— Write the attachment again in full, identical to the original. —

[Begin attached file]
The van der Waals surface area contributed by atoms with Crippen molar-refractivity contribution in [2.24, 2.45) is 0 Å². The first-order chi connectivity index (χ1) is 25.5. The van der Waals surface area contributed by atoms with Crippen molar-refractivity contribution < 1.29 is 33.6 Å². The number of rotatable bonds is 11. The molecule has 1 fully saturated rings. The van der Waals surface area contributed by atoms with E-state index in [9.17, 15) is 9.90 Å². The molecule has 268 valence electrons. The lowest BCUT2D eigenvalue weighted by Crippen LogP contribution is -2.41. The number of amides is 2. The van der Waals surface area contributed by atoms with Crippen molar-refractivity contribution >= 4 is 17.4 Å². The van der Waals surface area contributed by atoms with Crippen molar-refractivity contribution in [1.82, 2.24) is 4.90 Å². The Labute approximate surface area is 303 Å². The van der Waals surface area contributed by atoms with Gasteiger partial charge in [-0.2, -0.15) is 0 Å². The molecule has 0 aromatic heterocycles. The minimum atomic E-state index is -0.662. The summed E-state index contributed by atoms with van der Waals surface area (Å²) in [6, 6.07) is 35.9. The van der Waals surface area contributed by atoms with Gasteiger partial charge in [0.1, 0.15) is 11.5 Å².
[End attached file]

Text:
The van der Waals surface area contributed by atoms with Crippen molar-refractivity contribution in [2.24, 2.45) is 0 Å². The first-order chi connectivity index (χ1) is 25.5. The van der Waals surface area contributed by atoms with Crippen molar-refractivity contribution < 1.29 is 33.6 Å². The number of rotatable bonds is 11. The molecule has 1 fully saturated rings. The van der Waals surface area contributed by atoms with E-state index in [9.17, 15) is 9.90 Å². The molecule has 268 valence electrons. The lowest BCUT2D eigenvalue weighted by Crippen LogP contribution is -2.41. The number of amides is 2. The van der Waals surface area contributed by atoms with Crippen molar-refractivity contribution >= 4 is 17.4 Å². The van der Waals surface area contributed by atoms with Crippen molar-refractivity contribution in [1.82, 2.24) is 4.90 Å². The Labute approximate surface area is 303 Å². The van der Waals surface area contributed by atoms with Gasteiger partial charge in [-0.2, -0.15) is 0 Å². The molecule has 0 aromatic heterocycles. The minimum atomic E-state index is -0.662. The summed E-state index contributed by atoms with van der Waals surface area (Å²) in [6, 6.07) is 35.9. The van der Waals surface area contributed by atoms with Gasteiger partial charge in [0.1, 0.15) is 11.5 Å².